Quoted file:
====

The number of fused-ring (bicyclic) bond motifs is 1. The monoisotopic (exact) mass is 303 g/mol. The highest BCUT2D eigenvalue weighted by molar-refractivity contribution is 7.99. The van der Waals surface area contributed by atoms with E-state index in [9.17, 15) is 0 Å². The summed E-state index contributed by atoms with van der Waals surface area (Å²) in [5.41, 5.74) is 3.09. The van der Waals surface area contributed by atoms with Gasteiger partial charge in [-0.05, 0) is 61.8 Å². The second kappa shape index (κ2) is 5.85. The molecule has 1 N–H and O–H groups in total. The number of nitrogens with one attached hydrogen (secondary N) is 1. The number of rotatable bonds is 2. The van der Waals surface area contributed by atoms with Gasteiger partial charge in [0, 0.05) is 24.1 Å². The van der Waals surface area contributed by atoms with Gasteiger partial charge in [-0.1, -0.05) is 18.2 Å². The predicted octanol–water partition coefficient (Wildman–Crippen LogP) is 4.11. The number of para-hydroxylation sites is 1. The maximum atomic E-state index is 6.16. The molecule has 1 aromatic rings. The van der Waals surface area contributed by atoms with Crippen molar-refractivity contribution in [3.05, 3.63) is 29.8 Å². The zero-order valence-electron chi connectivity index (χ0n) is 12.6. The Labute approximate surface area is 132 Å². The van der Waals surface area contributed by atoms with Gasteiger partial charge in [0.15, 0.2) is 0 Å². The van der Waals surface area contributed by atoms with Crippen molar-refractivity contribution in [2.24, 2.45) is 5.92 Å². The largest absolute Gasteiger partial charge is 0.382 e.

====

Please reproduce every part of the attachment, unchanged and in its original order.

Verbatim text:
The number of fused-ring (bicyclic) bond motifs is 1. The monoisotopic (exact) mass is 303 g/mol. The highest BCUT2D eigenvalue weighted by molar-refractivity contribution is 7.99. The van der Waals surface area contributed by atoms with E-state index in [9.17, 15) is 0 Å². The summed E-state index contributed by atoms with van der Waals surface area (Å²) in [5.41, 5.74) is 3.09. The van der Waals surface area contributed by atoms with Gasteiger partial charge in [-0.05, 0) is 61.8 Å². The second kappa shape index (κ2) is 5.85. The molecule has 1 N–H and O–H groups in total. The number of nitrogens with one attached hydrogen (secondary N) is 1. The number of rotatable bonds is 2. The van der Waals surface area contributed by atoms with Gasteiger partial charge in [0, 0.05) is 24.1 Å². The van der Waals surface area contributed by atoms with Gasteiger partial charge in [-0.1, -0.05) is 18.2 Å². The predicted octanol–water partition coefficient (Wildman–Crippen LogP) is 4.11. The number of para-hydroxylation sites is 1. The maximum atomic E-state index is 6.16. The molecule has 1 aromatic rings. The van der Waals surface area contributed by atoms with Crippen molar-refractivity contribution in [3.05, 3.63) is 29.8 Å². The zero-order valence-electron chi connectivity index (χ0n) is 12.6. The Labute approximate surface area is 132 Å². The van der Waals surface area contributed by atoms with Gasteiger partial charge in [0.15, 0.2) is 0 Å². The van der Waals surface area contributed by atoms with Crippen molar-refractivity contribution in [2.24, 2.45) is 5.92 Å². The largest absolute Gasteiger partial charge is 0.382 e.